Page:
After oh-so-many years in a job that demands the reading of a lot of health research, I can’t help but notice that certain themes pop up with predictable regularity. Practically every week a plant compound is outed (or re-outed) as an essential cancer/heart disease/depression/dementia/obesity/aging preventative. It’s almost enough to make you conclude that humans are supposed to eat lots of plants. And, time and again, research seems to suggest that relying on processed foods for nutrition is a very good way to become fat/sick/dumb and old. How novel. What, oh what, could we possibly conclude from that?? Then, four or five times a year, a research facility trotts out a ‘this diet vs. that diet’ study that invariably concludes that low-carb diets create fast fatloss, but that for long term results, what counts is the calorie. You have to eat less of them than you burn and your body does not significantly care where those calories come from. Nobody said life was fair. Sorry.This week, right on cue, my Nutra-ingredients.com newsletter arrived bearing a synopsis of a new study which let four slightly different diets slug it out for two years in the real world. Ever helpful Mr McSmarty Brad Pilon inadvertently did my homework for me and posted a link to the actual Harvard School of Public Health Press Release:
The title desciptively sums up the findings of the study, however the finer details are worth a second look.
A large trial group (811 individuals) were divided into four groups, each of which was assigned a diet that was either 20% or 40% fat, 15% or 25% protein and 35%, 45%, 55% or 65% carbohydrate. The diet aimed for a calorie reduction of 750 calories per day below maintenance and was designed for heart healthiness – high in fruit, veges, wholegrains and low in saturated fats. In other words, this was not a diet that let the participants swap out their wholegrain bread for chocolate and record it in their journal as a ‘carb’. They each did 90 minutes of unspecified exercise per week. After two years, and a 1.8kg regain from the 6 month point, the average individual weightloss was 4kg, no matter which diet they were on. However (and this is iiiiiinteresting), among those that took full advantage of the counseling that was offered, the average weightloss was about 10kg. The conclusions of this two year study are that calories matter more than macronutrient composition of an otherwise healthy, calorie reduced diet (uh huh) and that social support can make a huge contribution to the longterm success of a fatloss program.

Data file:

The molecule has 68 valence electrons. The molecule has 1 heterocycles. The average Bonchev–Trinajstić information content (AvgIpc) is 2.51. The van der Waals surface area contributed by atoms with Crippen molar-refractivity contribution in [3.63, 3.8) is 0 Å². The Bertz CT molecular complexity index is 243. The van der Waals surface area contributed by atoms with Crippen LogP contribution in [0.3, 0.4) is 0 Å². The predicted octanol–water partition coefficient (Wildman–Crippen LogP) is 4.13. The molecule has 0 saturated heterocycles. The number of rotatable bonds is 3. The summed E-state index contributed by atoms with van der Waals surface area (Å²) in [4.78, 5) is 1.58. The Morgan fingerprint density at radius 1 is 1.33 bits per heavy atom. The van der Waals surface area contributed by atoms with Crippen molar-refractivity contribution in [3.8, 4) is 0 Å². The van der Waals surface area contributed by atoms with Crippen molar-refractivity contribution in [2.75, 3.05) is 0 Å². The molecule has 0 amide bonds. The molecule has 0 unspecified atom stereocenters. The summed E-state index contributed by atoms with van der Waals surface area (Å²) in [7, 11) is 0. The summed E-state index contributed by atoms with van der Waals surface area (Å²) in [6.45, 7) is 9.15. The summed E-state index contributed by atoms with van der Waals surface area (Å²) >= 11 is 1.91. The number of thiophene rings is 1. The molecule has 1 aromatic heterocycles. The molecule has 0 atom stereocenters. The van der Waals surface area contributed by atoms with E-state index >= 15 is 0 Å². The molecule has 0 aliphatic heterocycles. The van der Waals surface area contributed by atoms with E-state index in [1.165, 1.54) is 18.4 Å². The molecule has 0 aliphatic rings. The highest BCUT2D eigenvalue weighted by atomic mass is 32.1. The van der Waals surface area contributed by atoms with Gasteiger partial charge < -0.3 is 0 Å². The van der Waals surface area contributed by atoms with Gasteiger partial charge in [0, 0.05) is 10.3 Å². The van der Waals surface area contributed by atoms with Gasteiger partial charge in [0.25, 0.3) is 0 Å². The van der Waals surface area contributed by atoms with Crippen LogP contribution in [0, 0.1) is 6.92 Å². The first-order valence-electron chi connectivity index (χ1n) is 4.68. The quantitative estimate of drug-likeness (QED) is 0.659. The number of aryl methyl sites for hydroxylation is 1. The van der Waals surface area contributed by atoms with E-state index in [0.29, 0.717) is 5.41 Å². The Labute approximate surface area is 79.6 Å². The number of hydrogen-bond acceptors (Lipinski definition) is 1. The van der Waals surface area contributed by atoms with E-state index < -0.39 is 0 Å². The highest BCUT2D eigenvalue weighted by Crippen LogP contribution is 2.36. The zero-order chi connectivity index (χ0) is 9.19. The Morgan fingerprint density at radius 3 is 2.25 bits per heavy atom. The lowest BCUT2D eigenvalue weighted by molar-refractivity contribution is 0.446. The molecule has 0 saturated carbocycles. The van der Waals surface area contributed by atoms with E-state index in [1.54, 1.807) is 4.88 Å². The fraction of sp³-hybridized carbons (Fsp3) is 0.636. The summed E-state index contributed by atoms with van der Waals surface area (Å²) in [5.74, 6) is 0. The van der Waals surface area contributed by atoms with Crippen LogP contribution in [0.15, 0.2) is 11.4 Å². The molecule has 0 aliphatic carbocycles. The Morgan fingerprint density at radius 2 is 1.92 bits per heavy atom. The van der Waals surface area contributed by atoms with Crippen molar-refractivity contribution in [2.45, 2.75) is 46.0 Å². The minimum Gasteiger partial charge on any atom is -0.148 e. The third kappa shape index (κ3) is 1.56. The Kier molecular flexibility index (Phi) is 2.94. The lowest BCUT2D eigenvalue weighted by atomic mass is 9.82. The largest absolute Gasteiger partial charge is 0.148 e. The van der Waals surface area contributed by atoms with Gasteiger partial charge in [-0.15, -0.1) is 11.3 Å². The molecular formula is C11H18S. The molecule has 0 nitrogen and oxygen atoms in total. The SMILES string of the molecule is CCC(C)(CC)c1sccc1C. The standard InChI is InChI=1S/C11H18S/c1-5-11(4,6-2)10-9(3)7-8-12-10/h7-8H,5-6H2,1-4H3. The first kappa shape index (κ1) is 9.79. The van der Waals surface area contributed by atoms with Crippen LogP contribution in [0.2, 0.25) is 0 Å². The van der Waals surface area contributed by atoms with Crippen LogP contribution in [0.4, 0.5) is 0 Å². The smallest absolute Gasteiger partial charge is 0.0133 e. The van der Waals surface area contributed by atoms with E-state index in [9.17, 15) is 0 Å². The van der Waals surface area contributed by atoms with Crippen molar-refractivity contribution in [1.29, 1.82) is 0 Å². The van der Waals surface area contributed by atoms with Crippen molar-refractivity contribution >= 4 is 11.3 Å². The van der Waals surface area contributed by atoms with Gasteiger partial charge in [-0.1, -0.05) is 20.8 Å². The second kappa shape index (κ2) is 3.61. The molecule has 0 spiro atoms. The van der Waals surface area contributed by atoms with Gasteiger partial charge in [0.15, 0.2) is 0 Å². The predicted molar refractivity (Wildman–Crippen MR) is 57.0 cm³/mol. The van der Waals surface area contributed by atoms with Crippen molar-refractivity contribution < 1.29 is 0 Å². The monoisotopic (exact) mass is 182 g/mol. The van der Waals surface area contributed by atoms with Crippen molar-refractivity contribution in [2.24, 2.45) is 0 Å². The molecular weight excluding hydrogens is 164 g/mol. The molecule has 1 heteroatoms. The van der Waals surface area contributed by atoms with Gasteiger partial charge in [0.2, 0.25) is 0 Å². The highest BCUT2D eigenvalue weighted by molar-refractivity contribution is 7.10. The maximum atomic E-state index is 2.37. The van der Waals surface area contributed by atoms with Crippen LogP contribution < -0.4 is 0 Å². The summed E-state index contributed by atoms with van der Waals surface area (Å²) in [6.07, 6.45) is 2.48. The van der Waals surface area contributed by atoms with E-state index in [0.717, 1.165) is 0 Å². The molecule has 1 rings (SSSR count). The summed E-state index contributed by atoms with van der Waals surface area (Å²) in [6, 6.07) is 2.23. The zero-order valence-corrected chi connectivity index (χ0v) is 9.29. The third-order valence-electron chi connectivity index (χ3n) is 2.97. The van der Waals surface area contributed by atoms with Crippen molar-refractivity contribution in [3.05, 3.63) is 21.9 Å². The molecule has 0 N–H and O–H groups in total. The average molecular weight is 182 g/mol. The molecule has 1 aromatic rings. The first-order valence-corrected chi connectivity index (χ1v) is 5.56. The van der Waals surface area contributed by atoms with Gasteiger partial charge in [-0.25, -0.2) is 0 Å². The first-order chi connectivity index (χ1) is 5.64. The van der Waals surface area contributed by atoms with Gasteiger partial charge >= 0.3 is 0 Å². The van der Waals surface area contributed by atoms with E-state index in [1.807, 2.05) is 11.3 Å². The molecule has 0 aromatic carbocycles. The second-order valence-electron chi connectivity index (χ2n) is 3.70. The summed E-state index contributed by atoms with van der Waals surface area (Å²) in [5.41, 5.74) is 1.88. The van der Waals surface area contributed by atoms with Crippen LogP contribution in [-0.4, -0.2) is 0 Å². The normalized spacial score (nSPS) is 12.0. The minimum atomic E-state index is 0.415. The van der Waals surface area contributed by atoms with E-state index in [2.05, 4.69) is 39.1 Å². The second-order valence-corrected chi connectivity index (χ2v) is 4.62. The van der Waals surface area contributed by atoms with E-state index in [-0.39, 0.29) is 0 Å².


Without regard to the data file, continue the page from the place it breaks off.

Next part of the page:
I’m going to crank on at length about my viewpoint on calories in my next post, so I won’t labour the point now, especially when I don’t think it’s the main point. The fact that a reduced calorie diet leads to fatloss is not groundbreaking news, not even when a PhD dedicates two years to proving it. What made me perk up my ears about the Harvard study is the documented proof of what every dieter knows – food is actually quite easy, the real battle is in the mind. Long term fatloss requires long term behaviour change and the human brain prefers to stick with familiar habits, even if they are bad habits. How interesting to read a study that shows such a dramatic benefit when the psychological aspect of fatloss is also taken seriously. I wonder why this important finding is only mentioned in the very last paragraph of the press release? Perhaps it was a curve ball. Scientists probably spend as much, if not more, time as the rest of us scratching their heads about the mysterious magnetism between the human machine and the cadbury creme egg. Perhaps, like most dieters, they were hoping it would be as simple as eat less, weigh less. Wouldn't that be nice?